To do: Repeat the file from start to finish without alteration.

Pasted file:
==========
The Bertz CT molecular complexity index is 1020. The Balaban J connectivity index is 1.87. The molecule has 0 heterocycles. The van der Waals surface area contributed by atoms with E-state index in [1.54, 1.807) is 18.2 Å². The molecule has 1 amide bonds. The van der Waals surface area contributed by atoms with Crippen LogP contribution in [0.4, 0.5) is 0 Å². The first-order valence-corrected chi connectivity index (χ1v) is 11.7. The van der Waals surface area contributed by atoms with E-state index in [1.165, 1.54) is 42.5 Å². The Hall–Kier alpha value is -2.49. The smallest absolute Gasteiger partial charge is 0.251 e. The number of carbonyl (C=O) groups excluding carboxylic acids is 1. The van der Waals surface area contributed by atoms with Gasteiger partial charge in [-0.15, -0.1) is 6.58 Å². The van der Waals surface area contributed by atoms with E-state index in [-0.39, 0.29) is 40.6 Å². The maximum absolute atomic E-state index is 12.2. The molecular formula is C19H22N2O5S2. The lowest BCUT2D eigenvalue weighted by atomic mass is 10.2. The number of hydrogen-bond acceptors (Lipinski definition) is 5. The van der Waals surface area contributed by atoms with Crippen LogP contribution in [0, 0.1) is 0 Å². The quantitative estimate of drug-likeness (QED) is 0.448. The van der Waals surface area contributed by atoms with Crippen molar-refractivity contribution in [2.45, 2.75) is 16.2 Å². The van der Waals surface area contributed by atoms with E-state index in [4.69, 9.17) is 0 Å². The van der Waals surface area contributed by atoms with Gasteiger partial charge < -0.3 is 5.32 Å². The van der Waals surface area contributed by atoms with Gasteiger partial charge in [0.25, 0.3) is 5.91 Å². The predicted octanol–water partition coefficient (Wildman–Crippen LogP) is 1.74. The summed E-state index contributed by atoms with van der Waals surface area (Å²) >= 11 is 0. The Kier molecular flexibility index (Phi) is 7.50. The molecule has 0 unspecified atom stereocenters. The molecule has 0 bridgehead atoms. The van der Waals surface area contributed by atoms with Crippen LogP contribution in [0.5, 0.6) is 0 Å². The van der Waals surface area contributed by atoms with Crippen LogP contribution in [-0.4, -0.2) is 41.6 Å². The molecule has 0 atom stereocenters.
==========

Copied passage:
The Bertz CT molecular complexity index is 1020. The Balaban J connectivity index is 1.87. The molecule has 0 heterocycles. The van der Waals surface area contributed by atoms with E-state index in [1.54, 1.807) is 18.2 Å². The molecule has 1 amide bonds. The van der Waals surface area contributed by atoms with Crippen LogP contribution in [0.4, 0.5) is 0 Å². The first-order valence-corrected chi connectivity index (χ1v) is 11.7. The van der Waals surface area contributed by atoms with E-state index in [1.165, 1.54) is 42.5 Å². The Hall–Kier alpha value is -2.49. The smallest absolute Gasteiger partial charge is 0.251 e. The number of carbonyl (C=O) groups excluding carboxylic acids is 1. The van der Waals surface area contributed by atoms with Gasteiger partial charge in [-0.15, -0.1) is 6.58 Å². The van der Waals surface area contributed by atoms with E-state index in [-0.39, 0.29) is 40.6 Å². The maximum absolute atomic E-state index is 12.2. The molecular formula is C19H22N2O5S2. The lowest BCUT2D eigenvalue weighted by atomic mass is 10.2. The number of hydrogen-bond acceptors (Lipinski definition) is 5. The van der Waals surface area contributed by atoms with Crippen LogP contribution in [0, 0.1) is 0 Å². The quantitative estimate of drug-likeness (QED) is 0.448. The van der Waals surface area contributed by atoms with Crippen molar-refractivity contribution in [2.45, 2.75) is 16.2 Å². The van der Waals surface area contributed by atoms with E-state index in [4.69, 9.17) is 0 Å². The van der Waals surface area contributed by atoms with Gasteiger partial charge < -0.3 is 5.32 Å². The van der Waals surface area contributed by atoms with Gasteiger partial charge in [0.25, 0.3) is 5.91 Å². The predicted octanol–water partition coefficient (Wildman–Crippen LogP) is 1.74. The summed E-state index contributed by atoms with van der Waals surface area (Å²) >= 11 is 0. The Kier molecular flexibility index (Phi) is 7.50. The molecule has 0 unspecified atom stereocenters. The molecule has 0 bridgehead atoms. The van der Waals surface area contributed by atoms with Crippen LogP contribution in [0.5, 0.6) is 0 Å². The van der Waals surface area contributed by atoms with Crippen LogP contribution in [-0.4, -0.2) is 41.6 Å². The molecule has 0 atom stereocenters.